Used by Half-Breeds only: “ladder”
Why did only “half-breeds” use the Chinuk Wawa word for “ladder”?
That’s the story that Father St Onge tells in his 1892 dictionary manuscript.
Oh, the word is leshel or lashel, from French l’échelle.
I can only speculate:
Métis Canadians were, as a rule, the halfbreeds in question, and they generally spoke French. Maybe their Chinuk Wawa included more vocabulary from that language, which would help explain some unique local words like the Grand Ronde dictionary’s lachuk for ‘cap, toque’ and the Fort Vancouver Manuscript 195’s tapahote ‘shame’.
Did other ethnic groups use their own expressions for ‘ladder’, taken from other languages?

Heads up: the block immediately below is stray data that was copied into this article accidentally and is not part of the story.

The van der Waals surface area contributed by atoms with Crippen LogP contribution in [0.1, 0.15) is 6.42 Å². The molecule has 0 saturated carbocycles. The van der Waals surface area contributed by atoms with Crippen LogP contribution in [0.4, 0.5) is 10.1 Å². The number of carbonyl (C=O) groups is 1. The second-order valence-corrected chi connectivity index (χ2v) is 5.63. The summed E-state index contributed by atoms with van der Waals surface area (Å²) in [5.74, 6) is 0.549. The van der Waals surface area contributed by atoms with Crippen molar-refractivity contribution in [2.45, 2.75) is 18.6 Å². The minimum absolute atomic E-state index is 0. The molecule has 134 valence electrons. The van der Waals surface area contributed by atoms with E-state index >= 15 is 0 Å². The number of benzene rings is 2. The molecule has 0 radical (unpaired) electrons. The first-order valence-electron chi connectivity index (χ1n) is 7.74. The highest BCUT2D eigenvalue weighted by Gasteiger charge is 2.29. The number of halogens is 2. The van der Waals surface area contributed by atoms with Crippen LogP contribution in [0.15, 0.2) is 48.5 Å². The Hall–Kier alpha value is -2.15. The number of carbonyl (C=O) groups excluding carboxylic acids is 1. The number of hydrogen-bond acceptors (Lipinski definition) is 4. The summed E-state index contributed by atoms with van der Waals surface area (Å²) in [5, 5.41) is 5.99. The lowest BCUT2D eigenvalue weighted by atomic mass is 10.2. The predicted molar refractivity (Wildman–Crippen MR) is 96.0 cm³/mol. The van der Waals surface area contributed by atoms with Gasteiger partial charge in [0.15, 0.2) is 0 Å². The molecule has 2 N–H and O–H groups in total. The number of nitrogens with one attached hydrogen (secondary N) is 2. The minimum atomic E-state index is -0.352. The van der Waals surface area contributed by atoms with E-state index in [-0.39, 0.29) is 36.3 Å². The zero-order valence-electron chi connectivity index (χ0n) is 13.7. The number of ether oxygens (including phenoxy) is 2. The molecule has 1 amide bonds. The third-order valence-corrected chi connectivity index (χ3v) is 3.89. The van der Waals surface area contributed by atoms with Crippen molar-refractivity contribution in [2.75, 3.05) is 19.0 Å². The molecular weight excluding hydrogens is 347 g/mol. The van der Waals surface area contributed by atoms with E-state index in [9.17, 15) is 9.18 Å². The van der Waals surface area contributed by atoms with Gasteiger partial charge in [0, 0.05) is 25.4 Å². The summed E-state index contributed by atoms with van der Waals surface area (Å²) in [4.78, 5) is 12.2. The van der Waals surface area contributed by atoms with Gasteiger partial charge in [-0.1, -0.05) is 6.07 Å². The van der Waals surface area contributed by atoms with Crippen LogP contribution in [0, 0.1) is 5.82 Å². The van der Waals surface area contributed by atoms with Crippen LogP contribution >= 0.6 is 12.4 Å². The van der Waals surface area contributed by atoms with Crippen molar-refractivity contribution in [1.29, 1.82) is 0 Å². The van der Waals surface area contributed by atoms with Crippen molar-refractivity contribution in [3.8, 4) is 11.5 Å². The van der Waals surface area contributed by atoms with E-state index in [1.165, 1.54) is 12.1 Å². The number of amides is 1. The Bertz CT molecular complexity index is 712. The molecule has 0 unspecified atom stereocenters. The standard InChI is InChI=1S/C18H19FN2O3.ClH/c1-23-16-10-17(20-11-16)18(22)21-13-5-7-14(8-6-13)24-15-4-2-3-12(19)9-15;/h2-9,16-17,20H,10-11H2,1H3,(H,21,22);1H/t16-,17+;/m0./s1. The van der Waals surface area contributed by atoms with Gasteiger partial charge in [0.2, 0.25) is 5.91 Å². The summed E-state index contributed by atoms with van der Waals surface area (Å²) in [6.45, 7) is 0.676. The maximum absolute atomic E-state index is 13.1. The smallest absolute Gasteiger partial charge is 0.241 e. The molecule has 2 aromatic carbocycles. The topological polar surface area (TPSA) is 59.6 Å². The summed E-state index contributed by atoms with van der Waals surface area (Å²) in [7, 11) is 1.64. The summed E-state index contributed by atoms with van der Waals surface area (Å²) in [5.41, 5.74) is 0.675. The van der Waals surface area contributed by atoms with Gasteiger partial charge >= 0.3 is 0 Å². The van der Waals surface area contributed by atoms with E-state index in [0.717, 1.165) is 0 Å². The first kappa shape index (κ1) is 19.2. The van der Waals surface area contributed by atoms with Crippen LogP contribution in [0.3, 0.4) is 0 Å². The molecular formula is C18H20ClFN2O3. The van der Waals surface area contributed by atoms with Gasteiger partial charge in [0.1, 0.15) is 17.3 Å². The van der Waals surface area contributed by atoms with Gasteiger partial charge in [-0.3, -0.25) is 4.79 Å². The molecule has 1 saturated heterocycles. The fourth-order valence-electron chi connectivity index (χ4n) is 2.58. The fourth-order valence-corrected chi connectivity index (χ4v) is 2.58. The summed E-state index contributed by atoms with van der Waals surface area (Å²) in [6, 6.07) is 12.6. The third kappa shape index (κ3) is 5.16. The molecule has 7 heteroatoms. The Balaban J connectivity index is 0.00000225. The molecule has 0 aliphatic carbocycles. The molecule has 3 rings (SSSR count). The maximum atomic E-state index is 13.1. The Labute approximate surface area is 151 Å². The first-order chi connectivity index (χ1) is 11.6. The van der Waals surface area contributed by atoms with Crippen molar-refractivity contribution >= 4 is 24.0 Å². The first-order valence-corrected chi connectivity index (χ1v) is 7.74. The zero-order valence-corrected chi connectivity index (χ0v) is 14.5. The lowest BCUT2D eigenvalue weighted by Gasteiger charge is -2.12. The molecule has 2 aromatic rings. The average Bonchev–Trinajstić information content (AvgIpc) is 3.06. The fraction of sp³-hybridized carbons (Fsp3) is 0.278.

The same lower Columbia River region where St Onge learned his Jargon is where the sáx̣ali stík or “Catholic ladder” was devised and popularized among the Native people. (PS: there is a top-notch collection of these on display at the Spokane Public Library’s Northwest Room.)
Up around Kamloops BC people said ladir, one of the many recent English loans there.
That’s as much as I have time to say today. Anticipate more discoveries in connection with this!